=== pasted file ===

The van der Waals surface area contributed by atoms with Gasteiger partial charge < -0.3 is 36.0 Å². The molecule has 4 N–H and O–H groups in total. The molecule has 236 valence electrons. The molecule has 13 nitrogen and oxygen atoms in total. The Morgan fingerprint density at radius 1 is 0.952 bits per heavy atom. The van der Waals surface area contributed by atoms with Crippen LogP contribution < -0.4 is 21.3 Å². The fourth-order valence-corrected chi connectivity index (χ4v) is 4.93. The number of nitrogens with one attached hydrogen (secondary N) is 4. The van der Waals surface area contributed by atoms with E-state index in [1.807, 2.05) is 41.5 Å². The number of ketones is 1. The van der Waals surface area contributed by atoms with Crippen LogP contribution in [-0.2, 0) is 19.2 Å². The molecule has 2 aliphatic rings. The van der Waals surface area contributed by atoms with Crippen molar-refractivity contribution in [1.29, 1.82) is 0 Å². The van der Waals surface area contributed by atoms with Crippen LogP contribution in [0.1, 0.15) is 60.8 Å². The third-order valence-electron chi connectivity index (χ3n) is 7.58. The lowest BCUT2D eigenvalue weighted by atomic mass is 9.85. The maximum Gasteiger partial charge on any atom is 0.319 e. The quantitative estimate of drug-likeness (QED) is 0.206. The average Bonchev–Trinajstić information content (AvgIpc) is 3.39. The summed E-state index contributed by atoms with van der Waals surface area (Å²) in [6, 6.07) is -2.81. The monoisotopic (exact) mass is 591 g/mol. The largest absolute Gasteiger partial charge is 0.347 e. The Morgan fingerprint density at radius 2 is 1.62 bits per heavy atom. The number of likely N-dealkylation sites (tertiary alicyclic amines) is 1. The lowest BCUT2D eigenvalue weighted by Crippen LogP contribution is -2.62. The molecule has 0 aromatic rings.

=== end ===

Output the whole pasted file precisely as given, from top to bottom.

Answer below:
The van der Waals surface area contributed by atoms with Gasteiger partial charge < -0.3 is 36.0 Å². The molecule has 4 N–H and O–H groups in total. The molecule has 236 valence electrons. The molecule has 13 nitrogen and oxygen atoms in total. The Morgan fingerprint density at radius 1 is 0.952 bits per heavy atom. The van der Waals surface area contributed by atoms with Crippen LogP contribution < -0.4 is 21.3 Å². The fourth-order valence-corrected chi connectivity index (χ4v) is 4.93. The number of nitrogens with one attached hydrogen (secondary N) is 4. The van der Waals surface area contributed by atoms with E-state index in [1.807, 2.05) is 41.5 Å². The number of ketones is 1. The van der Waals surface area contributed by atoms with Crippen LogP contribution in [-0.2, 0) is 19.2 Å². The molecule has 2 aliphatic rings. The van der Waals surface area contributed by atoms with Crippen molar-refractivity contribution in [1.29, 1.82) is 0 Å². The van der Waals surface area contributed by atoms with Crippen LogP contribution in [0.1, 0.15) is 60.8 Å². The third-order valence-electron chi connectivity index (χ3n) is 7.58. The lowest BCUT2D eigenvalue weighted by atomic mass is 9.85. The maximum Gasteiger partial charge on any atom is 0.319 e. The quantitative estimate of drug-likeness (QED) is 0.206. The average Bonchev–Trinajstić information content (AvgIpc) is 3.39. The summed E-state index contributed by atoms with van der Waals surface area (Å²) in [6, 6.07) is -2.81. The monoisotopic (exact) mass is 591 g/mol. The largest absolute Gasteiger partial charge is 0.347 e. The Morgan fingerprint density at radius 2 is 1.62 bits per heavy atom. The number of likely N-dealkylation sites (tertiary alicyclic amines) is 1. The lowest BCUT2D eigenvalue weighted by Crippen LogP contribution is -2.62. The molecule has 0 aromatic rings.